The first thing to do if you want to compete is to join a powerlifting federation. There are 4 that I know of in the UK all with different rules on the use of gear and drugs. I have only competed in the GBPF the British version of the IPF. I also have plans to compete in the British Drug Free Powerlifting Association (BDFPA) both of these federations are drug tested and run plenty of raw or unequipped competitions. I only compete raw because I think powerlifting gear is overly complicated and retarded. Even if you want to compete in gear I would suggest to get some experience in raw comps first before you invest in gear. You need to learn how a competition works and to see if you liked it before you shell out on the latest Inver suit of armour. Look for a competition labelled as unequipped or classic. These will let you wear a belt and wrist wraps. In the GBPF you can also wear knee sleeves ( not wraps). I consider these a much truer test of strength as well as a lot simpler to compete in and prepare for. If you want to compete in gear I suggest you find someone knowledgeable about it and train with them. It seems you can't really train in gear by yourself you need training partners. The other 2 powerlifting federations that I know of are the BPC and the BPO. Neither one focuses much on raw lifting and tend to like the million ply suits and stuff with no drug testing. I never plan on getting into that kind of thing but if that's you then by all means have at it.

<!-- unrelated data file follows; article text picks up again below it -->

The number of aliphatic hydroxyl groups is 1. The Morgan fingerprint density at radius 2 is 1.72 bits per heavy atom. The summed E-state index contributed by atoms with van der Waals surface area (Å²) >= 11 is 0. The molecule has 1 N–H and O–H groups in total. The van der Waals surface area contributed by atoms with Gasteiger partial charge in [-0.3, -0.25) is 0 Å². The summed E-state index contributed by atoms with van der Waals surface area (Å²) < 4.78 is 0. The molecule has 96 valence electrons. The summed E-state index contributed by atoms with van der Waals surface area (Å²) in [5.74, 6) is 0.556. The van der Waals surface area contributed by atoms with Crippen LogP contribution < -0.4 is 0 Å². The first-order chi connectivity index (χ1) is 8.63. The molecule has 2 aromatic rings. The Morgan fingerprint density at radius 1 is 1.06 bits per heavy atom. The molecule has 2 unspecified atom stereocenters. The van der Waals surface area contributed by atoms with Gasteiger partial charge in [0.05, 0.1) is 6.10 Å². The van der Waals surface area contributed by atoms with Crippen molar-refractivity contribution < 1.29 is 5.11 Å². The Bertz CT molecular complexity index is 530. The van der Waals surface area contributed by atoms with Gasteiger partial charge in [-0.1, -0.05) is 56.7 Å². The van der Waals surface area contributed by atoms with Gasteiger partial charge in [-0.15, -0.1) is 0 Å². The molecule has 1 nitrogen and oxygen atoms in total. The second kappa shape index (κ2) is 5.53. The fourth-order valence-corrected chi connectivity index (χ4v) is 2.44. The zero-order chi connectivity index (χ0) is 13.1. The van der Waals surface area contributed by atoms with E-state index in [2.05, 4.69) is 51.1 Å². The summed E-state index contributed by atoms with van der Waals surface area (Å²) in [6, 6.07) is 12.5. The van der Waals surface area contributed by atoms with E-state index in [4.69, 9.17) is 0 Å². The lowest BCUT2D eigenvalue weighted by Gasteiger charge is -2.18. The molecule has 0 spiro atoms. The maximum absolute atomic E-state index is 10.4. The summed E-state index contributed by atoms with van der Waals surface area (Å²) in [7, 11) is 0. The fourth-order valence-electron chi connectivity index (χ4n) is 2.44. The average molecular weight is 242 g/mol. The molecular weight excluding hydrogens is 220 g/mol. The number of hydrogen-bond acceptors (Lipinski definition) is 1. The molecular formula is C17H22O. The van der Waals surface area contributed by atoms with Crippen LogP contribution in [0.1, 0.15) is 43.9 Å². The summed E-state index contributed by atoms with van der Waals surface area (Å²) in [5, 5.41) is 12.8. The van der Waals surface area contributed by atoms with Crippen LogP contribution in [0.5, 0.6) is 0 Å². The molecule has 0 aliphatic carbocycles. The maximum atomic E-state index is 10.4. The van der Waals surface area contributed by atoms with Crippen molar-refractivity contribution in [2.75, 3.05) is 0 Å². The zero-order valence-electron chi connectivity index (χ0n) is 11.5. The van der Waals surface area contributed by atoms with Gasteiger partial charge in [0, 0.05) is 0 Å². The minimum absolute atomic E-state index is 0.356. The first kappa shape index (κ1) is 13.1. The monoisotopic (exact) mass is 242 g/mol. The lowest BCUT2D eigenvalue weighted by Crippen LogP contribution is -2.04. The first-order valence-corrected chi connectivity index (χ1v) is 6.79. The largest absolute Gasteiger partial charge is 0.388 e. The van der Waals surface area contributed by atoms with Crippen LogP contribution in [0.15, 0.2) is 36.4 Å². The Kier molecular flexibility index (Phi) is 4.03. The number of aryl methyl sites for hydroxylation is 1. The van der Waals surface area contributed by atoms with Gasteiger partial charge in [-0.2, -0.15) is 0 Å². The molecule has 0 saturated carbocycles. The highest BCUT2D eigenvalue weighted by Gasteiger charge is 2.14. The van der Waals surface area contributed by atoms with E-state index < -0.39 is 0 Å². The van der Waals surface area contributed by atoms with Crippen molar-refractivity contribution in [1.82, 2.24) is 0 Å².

Once you have your membership sorted to one of the federations check out the events calenders on their websites to find a comp in your area. You will compete as part of a division depending on where you live in the country. Check the federations websites to see what division you come under as it may be different for each of them. Look for divisional championships in your area as this will allow anyone to compete and may give you a chance to meet other local lifters. To begin with you will be unable to compete in national or international events as these require you to achieve a qualifying total at a previous event. Competitions will be displayed on your federations website so look for ones in your area. Depending on your age you may be divided into catogaries so you are competing with similar lifters. There is juniors (under 23) seniors (23-39) and masters (40+)  so you may want to look for competitions aimed specifically at your age group. Often a competition will have multiply catorgries so you will always be competing with similar lifters.